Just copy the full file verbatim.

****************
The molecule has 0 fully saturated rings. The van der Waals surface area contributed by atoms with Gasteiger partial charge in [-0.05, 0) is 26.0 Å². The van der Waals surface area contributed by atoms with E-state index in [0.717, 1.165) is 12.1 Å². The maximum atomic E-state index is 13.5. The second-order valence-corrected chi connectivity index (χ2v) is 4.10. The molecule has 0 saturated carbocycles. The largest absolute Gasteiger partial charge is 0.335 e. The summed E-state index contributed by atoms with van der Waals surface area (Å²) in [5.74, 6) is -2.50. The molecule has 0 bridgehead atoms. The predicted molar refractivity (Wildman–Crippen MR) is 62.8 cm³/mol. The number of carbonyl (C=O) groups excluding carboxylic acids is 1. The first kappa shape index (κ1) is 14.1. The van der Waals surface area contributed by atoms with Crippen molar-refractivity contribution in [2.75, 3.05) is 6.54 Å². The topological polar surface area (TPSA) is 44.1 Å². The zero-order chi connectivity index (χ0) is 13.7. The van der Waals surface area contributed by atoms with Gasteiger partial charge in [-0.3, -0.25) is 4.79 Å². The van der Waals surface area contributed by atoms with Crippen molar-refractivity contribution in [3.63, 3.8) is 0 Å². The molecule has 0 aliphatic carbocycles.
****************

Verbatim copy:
The molecule has 0 fully saturated rings. The van der Waals surface area contributed by atoms with Gasteiger partial charge in [-0.05, 0) is 26.0 Å². The van der Waals surface area contributed by atoms with E-state index in [0.717, 1.165) is 12.1 Å². The maximum atomic E-state index is 13.5. The second-order valence-corrected chi connectivity index (χ2v) is 4.10. The molecule has 0 saturated carbocycles. The largest absolute Gasteiger partial charge is 0.335 e. The summed E-state index contributed by atoms with van der Waals surface area (Å²) in [5.74, 6) is -2.50. The molecule has 0 bridgehead atoms. The predicted molar refractivity (Wildman–Crippen MR) is 62.8 cm³/mol. The number of carbonyl (C=O) groups excluding carboxylic acids is 1. The first kappa shape index (κ1) is 14.1. The van der Waals surface area contributed by atoms with Crippen molar-refractivity contribution in [2.75, 3.05) is 6.54 Å². The topological polar surface area (TPSA) is 44.1 Å². The zero-order chi connectivity index (χ0) is 13.7. The van der Waals surface area contributed by atoms with Gasteiger partial charge in [-0.3, -0.25) is 4.79 Å². The van der Waals surface area contributed by atoms with Crippen molar-refractivity contribution in [3.63, 3.8) is 0 Å². The molecule has 0 aliphatic carbocycles.